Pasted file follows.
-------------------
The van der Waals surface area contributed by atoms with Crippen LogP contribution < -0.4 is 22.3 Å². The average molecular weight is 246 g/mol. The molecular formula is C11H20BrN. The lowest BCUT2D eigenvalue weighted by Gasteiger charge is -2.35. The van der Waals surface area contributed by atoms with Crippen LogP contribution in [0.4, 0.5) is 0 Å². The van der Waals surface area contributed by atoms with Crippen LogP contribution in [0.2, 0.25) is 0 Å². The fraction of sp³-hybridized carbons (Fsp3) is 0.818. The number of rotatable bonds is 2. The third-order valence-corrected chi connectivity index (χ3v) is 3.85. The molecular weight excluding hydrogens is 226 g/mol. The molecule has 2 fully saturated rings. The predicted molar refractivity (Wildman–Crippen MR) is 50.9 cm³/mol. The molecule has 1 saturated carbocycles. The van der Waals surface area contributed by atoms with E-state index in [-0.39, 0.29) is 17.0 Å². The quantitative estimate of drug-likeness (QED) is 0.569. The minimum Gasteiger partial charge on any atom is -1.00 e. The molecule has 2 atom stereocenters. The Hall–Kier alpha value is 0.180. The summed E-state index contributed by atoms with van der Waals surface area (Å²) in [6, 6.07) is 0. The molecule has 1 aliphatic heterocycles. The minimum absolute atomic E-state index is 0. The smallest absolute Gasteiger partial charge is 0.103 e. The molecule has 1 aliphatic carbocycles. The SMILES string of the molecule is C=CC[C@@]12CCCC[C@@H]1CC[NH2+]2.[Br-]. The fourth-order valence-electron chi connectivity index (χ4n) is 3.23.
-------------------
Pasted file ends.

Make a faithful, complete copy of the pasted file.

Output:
The van der Waals surface area contributed by atoms with Crippen LogP contribution < -0.4 is 22.3 Å². The average molecular weight is 246 g/mol. The molecular formula is C11H20BrN. The lowest BCUT2D eigenvalue weighted by Gasteiger charge is -2.35. The van der Waals surface area contributed by atoms with Crippen LogP contribution in [0.4, 0.5) is 0 Å². The van der Waals surface area contributed by atoms with Crippen LogP contribution in [0.2, 0.25) is 0 Å². The fraction of sp³-hybridized carbons (Fsp3) is 0.818. The number of rotatable bonds is 2. The third-order valence-corrected chi connectivity index (χ3v) is 3.85. The molecular weight excluding hydrogens is 226 g/mol. The molecule has 2 fully saturated rings. The predicted molar refractivity (Wildman–Crippen MR) is 50.9 cm³/mol. The molecule has 1 saturated carbocycles. The van der Waals surface area contributed by atoms with E-state index in [-0.39, 0.29) is 17.0 Å². The quantitative estimate of drug-likeness (QED) is 0.569. The minimum Gasteiger partial charge on any atom is -1.00 e. The molecule has 2 atom stereocenters. The Hall–Kier alpha value is 0.180. The summed E-state index contributed by atoms with van der Waals surface area (Å²) in [6, 6.07) is 0. The molecule has 1 aliphatic heterocycles. The minimum absolute atomic E-state index is 0. The smallest absolute Gasteiger partial charge is 0.103 e. The molecule has 1 aliphatic carbocycles. The SMILES string of the molecule is C=CC[C@@]12CCCC[C@@H]1CC[NH2+]2.[Br-]. The fourth-order valence-electron chi connectivity index (χ4n) is 3.23.